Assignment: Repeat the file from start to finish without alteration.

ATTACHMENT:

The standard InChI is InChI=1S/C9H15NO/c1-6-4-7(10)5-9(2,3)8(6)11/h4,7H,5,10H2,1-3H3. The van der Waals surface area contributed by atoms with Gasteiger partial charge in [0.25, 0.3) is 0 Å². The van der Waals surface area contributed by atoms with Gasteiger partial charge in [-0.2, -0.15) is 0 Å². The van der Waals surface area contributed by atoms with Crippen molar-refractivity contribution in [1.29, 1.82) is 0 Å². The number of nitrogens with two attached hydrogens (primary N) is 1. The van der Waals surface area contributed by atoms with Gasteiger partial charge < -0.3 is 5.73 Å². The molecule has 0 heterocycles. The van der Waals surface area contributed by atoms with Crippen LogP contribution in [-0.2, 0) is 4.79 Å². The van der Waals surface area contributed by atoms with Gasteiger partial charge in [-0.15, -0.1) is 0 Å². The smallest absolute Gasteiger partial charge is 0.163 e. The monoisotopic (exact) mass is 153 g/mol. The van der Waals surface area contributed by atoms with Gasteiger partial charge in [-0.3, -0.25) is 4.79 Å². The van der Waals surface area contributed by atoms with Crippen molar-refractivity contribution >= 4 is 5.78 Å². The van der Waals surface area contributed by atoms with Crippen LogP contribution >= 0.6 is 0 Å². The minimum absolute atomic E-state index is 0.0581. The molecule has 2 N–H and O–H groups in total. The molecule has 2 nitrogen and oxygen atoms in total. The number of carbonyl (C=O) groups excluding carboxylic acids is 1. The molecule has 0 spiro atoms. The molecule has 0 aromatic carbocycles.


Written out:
The standard InChI is InChI=1S/C9H15NO/c1-6-4-7(10)5-9(2,3)8(6)11/h4,7H,5,10H2,1-3H3. The van der Waals surface area contributed by atoms with Gasteiger partial charge in [0.25, 0.3) is 0 Å². The van der Waals surface area contributed by atoms with Gasteiger partial charge in [-0.2, -0.15) is 0 Å². The van der Waals surface area contributed by atoms with Crippen molar-refractivity contribution in [1.29, 1.82) is 0 Å². The number of nitrogens with two attached hydrogens (primary N) is 1. The van der Waals surface area contributed by atoms with Gasteiger partial charge < -0.3 is 5.73 Å². The molecule has 0 heterocycles. The van der Waals surface area contributed by atoms with Crippen LogP contribution in [-0.2, 0) is 4.79 Å². The van der Waals surface area contributed by atoms with Gasteiger partial charge in [-0.15, -0.1) is 0 Å². The smallest absolute Gasteiger partial charge is 0.163 e. The monoisotopic (exact) mass is 153 g/mol. The van der Waals surface area contributed by atoms with Gasteiger partial charge in [-0.3, -0.25) is 4.79 Å². The van der Waals surface area contributed by atoms with Crippen molar-refractivity contribution >= 4 is 5.78 Å². The van der Waals surface area contributed by atoms with Crippen LogP contribution >= 0.6 is 0 Å². The minimum absolute atomic E-state index is 0.0581. The molecule has 2 N–H and O–H groups in total. The molecule has 2 nitrogen and oxygen atoms in total. The number of carbonyl (C=O) groups excluding carboxylic acids is 1. The molecule has 0 spiro atoms. The molecule has 0 aromatic carbocycles.